“The great thing about rock and roll is, any idiot can play it. The bad thing about rock and roll is, any idiot can play it.” Many personal recollections of Mark E Smith bubbled up on social media when the death of this singular figure – tyrannical owner-operator and sole permanent component of The Fall, most curmudgeonly man in pop, and possibly the last member of the punk generation still engaged in intellectual jihad against sonic acceptability – was announced on January 24. But these lines, half-remembered by ex-WYNU DJ Hugh Foley from his interview with Smith in the 1980s, said it best, I thought. Though The Fall grew out of punk’s DIY anti-elitism they repudiated its anti-intellectualism with venom. The group (never “band”, Smith always insisted) could sound simple, basic, dumb even, but they emphatically weren’t. They – Smith – contained multitudes.
A working class autodidact from Prestwich in Bury with a mind wired differently both by nature and a prodigious consumption of alcohol and speed, Smith would employ the lumpen brutality of pre-Beatles rock and roll plus Krautrock’s mind-dissolving repetition to deliver a dense cross-cultural payload. In this endeavour, the group made successive generations of supposedly alternative rock appear craven and illiterate. Ezra Pound and Wyndham Lewis, European football and Doris Stokes, CB radio, Jabberwocky, Lee ‘Scratch’ Perry, DC comics and of course Albert Camus: it was all there if you could find it, accompanied by ever-shifting musicians who might sound like Link Wray one year or a malfunctioning ZX Spectrum the next.
This was not easy-access stuff. Like any music which changes you, The Fall are on first listen unlistenable. You must conquer your terror and take a couple of runs at it. Once you’ve broken through the membrane, little else will do. This is what their great advocate John Peel meant when he said that The Fall are the group against which all others must measure themselves. Not that they should all sound like The Fall, though many have tried, but that they should try to do what The Fall did. They should try to become something entirely of themselves.
The wonderful and frightening world that Smith built over four decades can therefore be enjoyed in several different dimensions. His inimitable song titles alone were entertainments, offering elliptical social commentary (from “Lie Dream Of A Casino Soul” and “Mere Pseud Mag Ed” up to “Quit iPhone”) and bewildering urban surrealism (“Das Vulture Ans Ein Nutter-Wain”? “Noel’s Chemical Effluence”? ‘Mollusc In Tyrol”?) and in one significant case (“Prole Art Threat”) the group’s own three-word mission statement.
As a lyricist, Smith could veer from the Lovecraftian cosmic horror of “Impression Of J Temperance” (“The new born thing hard to describe/Like a rat that’s been trapped inside/A warehouse space near a city tide”) to the absurdist comedy of reciting a weekend colour supplement interview with Pete Tong in which the DJ lists all the things he can’t leave home without (“Sunglasses… Palm Pilot… Amex card… I was in the realm of the essence of Tong”). Undercutting his visions of modern purgatory with demotic humour – he always insisted against all visible evidence that Fall fans were miners and postmen not students and Guardian readers – Smith wrote like a vorticist Les Dawson, gazing through the hole in the outside lavvy roof at the abyssal horrors beyond, simultaneously funny and terrifying. Yet in lovely songs such as “Bill Is Dead” or “Edinburgh Man” he could exhibit a scarcely comprehensible tenderness.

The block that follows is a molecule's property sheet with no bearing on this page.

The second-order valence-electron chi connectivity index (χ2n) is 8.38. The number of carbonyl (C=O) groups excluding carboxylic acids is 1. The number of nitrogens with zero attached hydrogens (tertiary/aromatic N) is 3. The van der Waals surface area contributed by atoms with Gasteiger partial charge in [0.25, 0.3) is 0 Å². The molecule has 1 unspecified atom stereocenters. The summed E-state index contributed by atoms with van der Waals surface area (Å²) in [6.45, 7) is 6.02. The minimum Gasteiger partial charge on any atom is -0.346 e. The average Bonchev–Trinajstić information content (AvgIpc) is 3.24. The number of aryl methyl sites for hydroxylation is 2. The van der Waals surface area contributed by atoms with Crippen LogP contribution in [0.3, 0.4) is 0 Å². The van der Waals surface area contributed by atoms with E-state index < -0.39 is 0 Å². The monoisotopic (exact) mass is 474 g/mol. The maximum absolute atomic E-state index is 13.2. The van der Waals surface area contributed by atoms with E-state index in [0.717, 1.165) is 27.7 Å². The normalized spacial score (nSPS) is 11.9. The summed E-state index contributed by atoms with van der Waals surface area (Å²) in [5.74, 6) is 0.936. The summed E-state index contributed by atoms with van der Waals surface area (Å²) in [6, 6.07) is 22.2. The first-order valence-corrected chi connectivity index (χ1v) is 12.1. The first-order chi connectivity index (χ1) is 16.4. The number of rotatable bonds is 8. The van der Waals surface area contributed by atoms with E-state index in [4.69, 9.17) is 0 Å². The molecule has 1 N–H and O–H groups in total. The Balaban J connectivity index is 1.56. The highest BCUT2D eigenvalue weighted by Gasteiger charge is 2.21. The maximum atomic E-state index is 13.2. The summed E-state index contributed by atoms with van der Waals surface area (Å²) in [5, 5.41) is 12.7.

And then there was the marginalia, the compressed idea bombs and nanofestos scribbled on Smith’s handmade record sleeves and adverts: “ANTI-THE GROUP ‘QUEEN’ TYPE SOUND” or “IS THIS LP SUFFICIENTLY COFFEE TABLE?” or, demonstrating precognitive powers re. Brexit on the cover of 1982 album Hex Enduction Hour, “CUSHY E.E.C. EURO STATE GOALS”. In a pre-digital age these were there to be pored over, like a Morrissey one-liner or a Kierkegaard quote on a Frankie Goes To Hollywood sleeve. An inveterate bullshitter, Smith frequently claimed to have invented everything from rap to the Internet. If so, he invented the tweet as well.
The caricature of Smith as a brutal martinet, however, held more than a grain of truth. Famously over 60 musicians including wives and girlfriends were hired and fired in the course of The Fall’s existence, one by being abandoned beside a freeway during a snowstorm. Another entire line-up, including loyal long-sufferers Karl Burns and Steve Hanley, was fired onstage during a shambolic show in New York in 1998. This incident shone a light on Smith’s least attractive qualities; he was later charged with assault and ordered to undergo alcohol treatment for attacking his girlfriend, keyboard player Julia Nagle.
Neither was his decline over the past decade a cheering sight. Fall shows became increasingly unpredictable and dispiriting in the 21st century, notably their 2015 Glastonbury appearance in which a disoriented Smith appeared to have pissed himself onstage. By 2017 he was visibly ill, bloated and performing from a wheelchair. Throat and respiratory problems meant the cancellation of a US tour. And yet somehow a new Fall album would come out every other year and there would always be a gem on it. “Fol De Rol” from last year’s “New Facts Emerge” was as basic, euphoric and brilliant as ever.
It is a commonplace to say of the departed that there will never be another. But there can never be another Mark E. Smith. The circumstances of productive boredom and limited horizons that gave him his vocation have gone and will not return. You can however hear Smith in everything from Franz Ferdinand to LCD Soundsystem to 2018’s Cabbage and Shame. “Life should be full of strangeness, like a rich painting,” Smith sang in “How I Wrote “Elastic Man”. Now it is less rich and less strange.